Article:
From the American heartland to the coasts, state after state have introduced various measures to ensure that their citizens' right to bear arms are not abridged. Even the staunchly liberal Massachusetts has joined in on the action, with residents rising up to defeat anti-gun laws and protect their constitutionally-guaranteed liberties:
“Beginning with a concealed-carry law in 2004, Ohio has continued to pass a steady stream of pro-gun laws, with more in the pipeline. Of 25 bills dealing with firearms in the state’s present legislative session, 14 would expand gun rights, while just seven would restrict them. And most of those restricting gun rights end up never getting out of committee.
The next step in Ohio is passing House Bill 48, which would remove present restrictions against carrying concealed into university buildings, day-care centers, school zones, private aircraft, government buildings, and the public areas of airports and police stations. Opponents are calling HB 48 a ‘guns everywhere' bill, while supporters say it will further reduce ‘gun-free' zones and their attractiveness to would-be shooters seeking unarmed targets.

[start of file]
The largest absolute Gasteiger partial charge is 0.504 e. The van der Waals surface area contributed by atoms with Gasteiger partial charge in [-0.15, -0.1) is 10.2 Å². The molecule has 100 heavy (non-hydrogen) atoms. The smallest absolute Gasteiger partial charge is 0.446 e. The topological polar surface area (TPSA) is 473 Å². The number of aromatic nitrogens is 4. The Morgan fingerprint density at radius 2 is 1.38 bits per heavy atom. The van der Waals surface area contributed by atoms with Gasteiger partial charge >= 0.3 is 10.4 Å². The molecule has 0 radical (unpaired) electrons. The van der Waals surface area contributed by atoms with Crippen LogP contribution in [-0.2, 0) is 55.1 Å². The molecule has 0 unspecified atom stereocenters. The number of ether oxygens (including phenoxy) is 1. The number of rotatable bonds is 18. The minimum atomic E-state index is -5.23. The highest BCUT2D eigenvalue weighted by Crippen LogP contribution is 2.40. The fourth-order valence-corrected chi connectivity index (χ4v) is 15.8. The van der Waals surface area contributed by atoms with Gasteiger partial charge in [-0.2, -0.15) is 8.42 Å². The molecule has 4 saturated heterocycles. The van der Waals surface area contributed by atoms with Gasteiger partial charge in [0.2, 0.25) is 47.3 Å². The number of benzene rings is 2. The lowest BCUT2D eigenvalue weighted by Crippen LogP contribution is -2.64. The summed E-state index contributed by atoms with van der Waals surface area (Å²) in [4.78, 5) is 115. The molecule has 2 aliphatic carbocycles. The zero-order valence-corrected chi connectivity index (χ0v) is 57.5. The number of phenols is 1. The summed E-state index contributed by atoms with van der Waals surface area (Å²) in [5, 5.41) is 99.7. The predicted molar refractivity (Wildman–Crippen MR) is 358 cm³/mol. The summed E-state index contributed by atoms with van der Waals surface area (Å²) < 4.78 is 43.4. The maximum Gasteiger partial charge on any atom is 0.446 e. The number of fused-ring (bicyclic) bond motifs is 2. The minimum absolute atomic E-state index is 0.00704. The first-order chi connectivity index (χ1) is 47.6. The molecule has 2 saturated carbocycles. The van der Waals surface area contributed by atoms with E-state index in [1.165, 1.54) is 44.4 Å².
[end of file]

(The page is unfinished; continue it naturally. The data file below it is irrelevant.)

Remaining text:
In recent years, Ohio has passed and then expanded the ‘castle doctrine' to include not only private homes but personal vehicles as well. National reciprocity with other states has been expanded, as has carrying concealed into bars and restaurants.
In Kansas, Governor Sam Brownback just signed into law a bill that allows public employees to carry concealed while going about their daily duties. This followed a law passed last year that eliminated a state requirement that a citizen applying for a permit must take an eight-hour class first. Now Kansans are free to determine if they need to take such a class, or not.
Even in Massachusetts, a state traditionally noted for its anti-Second Amendment stance, pushback at a local level ended anti-gunners’ attempts to restrict its citizens’ rights. On May 10, nearly 1,000 of Longmeadow, Massachusetts’ 15,000 residents showed up at a town meeting to protest bills that would have imposed a $300 fine for anyone carrying a gun in public or for possessing an “assault” weapon, and would have required all citizens to register their firearms with the police department. The debate extended into the wee hours of the morning before each of these intrusions was overwhelmingly voted down.”
Source: The New American